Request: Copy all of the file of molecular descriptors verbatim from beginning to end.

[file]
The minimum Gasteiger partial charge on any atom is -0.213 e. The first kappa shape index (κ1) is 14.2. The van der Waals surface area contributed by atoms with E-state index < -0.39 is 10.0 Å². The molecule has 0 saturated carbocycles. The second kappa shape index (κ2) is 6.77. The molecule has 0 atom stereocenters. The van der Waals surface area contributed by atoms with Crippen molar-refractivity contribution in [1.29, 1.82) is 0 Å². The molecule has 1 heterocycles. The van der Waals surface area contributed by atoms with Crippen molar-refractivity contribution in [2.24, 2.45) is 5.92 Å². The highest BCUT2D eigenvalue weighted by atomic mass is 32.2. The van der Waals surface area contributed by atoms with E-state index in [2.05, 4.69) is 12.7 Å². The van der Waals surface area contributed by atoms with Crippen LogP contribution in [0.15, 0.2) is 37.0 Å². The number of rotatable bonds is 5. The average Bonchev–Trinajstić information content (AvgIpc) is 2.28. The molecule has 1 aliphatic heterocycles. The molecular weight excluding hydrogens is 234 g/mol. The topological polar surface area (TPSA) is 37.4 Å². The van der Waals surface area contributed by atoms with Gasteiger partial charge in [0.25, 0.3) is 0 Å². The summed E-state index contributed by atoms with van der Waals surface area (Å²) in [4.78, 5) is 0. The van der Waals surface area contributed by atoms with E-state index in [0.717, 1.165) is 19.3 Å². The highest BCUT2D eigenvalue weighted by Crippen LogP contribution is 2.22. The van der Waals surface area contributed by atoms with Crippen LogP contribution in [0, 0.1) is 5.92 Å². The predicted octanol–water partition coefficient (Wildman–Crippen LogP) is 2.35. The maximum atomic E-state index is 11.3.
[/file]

The minimum Gasteiger partial charge on any atom is -0.213 e. The first kappa shape index (κ1) is 14.2. The van der Waals surface area contributed by atoms with E-state index < -0.39 is 10.0 Å². The molecule has 0 saturated carbocycles. The second kappa shape index (κ2) is 6.77. The molecule has 0 atom stereocenters. The van der Waals surface area contributed by atoms with Crippen molar-refractivity contribution in [1.29, 1.82) is 0 Å². The molecule has 1 heterocycles. The van der Waals surface area contributed by atoms with Crippen molar-refractivity contribution in [2.24, 2.45) is 5.92 Å². The highest BCUT2D eigenvalue weighted by atomic mass is 32.2. The van der Waals surface area contributed by atoms with E-state index in [2.05, 4.69) is 12.7 Å². The van der Waals surface area contributed by atoms with Crippen LogP contribution in [0.15, 0.2) is 37.0 Å². The number of rotatable bonds is 5. The average Bonchev–Trinajstić information content (AvgIpc) is 2.28. The molecule has 1 aliphatic heterocycles. The molecular weight excluding hydrogens is 234 g/mol. The topological polar surface area (TPSA) is 37.4 Å². The van der Waals surface area contributed by atoms with Gasteiger partial charge in [0.25, 0.3) is 0 Å². The summed E-state index contributed by atoms with van der Waals surface area (Å²) in [4.78, 5) is 0. The van der Waals surface area contributed by atoms with E-state index in [0.717, 1.165) is 19.3 Å². The highest BCUT2D eigenvalue weighted by Crippen LogP contribution is 2.22. The van der Waals surface area contributed by atoms with Crippen LogP contribution in [0, 0.1) is 5.92 Å². The predicted octanol–water partition coefficient (Wildman–Crippen LogP) is 2.35. The maximum atomic E-state index is 11.3.